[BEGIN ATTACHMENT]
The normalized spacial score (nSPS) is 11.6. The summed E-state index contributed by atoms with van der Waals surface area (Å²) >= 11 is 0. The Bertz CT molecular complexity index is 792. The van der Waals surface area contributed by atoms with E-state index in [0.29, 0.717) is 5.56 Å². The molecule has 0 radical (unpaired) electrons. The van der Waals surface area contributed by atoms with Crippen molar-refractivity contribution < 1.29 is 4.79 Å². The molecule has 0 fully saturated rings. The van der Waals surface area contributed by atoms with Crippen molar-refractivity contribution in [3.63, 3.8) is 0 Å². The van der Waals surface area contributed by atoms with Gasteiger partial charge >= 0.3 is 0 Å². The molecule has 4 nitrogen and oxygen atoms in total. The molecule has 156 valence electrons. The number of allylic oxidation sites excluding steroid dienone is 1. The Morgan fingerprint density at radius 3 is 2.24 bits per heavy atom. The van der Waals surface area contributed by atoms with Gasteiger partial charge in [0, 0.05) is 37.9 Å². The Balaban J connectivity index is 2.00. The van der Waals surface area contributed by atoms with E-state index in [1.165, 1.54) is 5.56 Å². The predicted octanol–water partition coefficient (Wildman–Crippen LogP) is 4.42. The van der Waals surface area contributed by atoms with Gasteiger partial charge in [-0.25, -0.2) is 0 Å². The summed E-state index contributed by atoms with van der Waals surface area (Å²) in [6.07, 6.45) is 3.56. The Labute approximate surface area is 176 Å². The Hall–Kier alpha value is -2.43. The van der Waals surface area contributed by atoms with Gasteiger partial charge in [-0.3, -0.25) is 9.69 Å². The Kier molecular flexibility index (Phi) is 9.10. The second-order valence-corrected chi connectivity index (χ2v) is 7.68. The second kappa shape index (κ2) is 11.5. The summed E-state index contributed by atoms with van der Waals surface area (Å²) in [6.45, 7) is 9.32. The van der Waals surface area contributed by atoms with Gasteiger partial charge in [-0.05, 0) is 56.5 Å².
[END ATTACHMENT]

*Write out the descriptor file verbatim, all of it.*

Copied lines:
The normalized spacial score (nSPS) is 11.6. The summed E-state index contributed by atoms with van der Waals surface area (Å²) >= 11 is 0. The Bertz CT molecular complexity index is 792. The van der Waals surface area contributed by atoms with E-state index in [0.29, 0.717) is 5.56 Å². The molecule has 0 radical (unpaired) electrons. The van der Waals surface area contributed by atoms with Crippen molar-refractivity contribution < 1.29 is 4.79 Å². The molecule has 0 fully saturated rings. The van der Waals surface area contributed by atoms with Crippen molar-refractivity contribution in [3.63, 3.8) is 0 Å². The van der Waals surface area contributed by atoms with Gasteiger partial charge >= 0.3 is 0 Å². The molecule has 4 nitrogen and oxygen atoms in total. The molecule has 156 valence electrons. The number of allylic oxidation sites excluding steroid dienone is 1. The Morgan fingerprint density at radius 3 is 2.24 bits per heavy atom. The van der Waals surface area contributed by atoms with Gasteiger partial charge in [0, 0.05) is 37.9 Å². The Balaban J connectivity index is 2.00. The van der Waals surface area contributed by atoms with E-state index in [1.165, 1.54) is 5.56 Å². The predicted octanol–water partition coefficient (Wildman–Crippen LogP) is 4.42. The van der Waals surface area contributed by atoms with Gasteiger partial charge in [-0.25, -0.2) is 0 Å². The summed E-state index contributed by atoms with van der Waals surface area (Å²) in [6.07, 6.45) is 3.56. The Labute approximate surface area is 176 Å². The Hall–Kier alpha value is -2.43. The van der Waals surface area contributed by atoms with Gasteiger partial charge in [-0.3, -0.25) is 9.69 Å². The Kier molecular flexibility index (Phi) is 9.10. The second-order valence-corrected chi connectivity index (χ2v) is 7.68. The second kappa shape index (κ2) is 11.5. The summed E-state index contributed by atoms with van der Waals surface area (Å²) in [6.45, 7) is 9.32. The van der Waals surface area contributed by atoms with Gasteiger partial charge in [-0.05, 0) is 56.5 Å².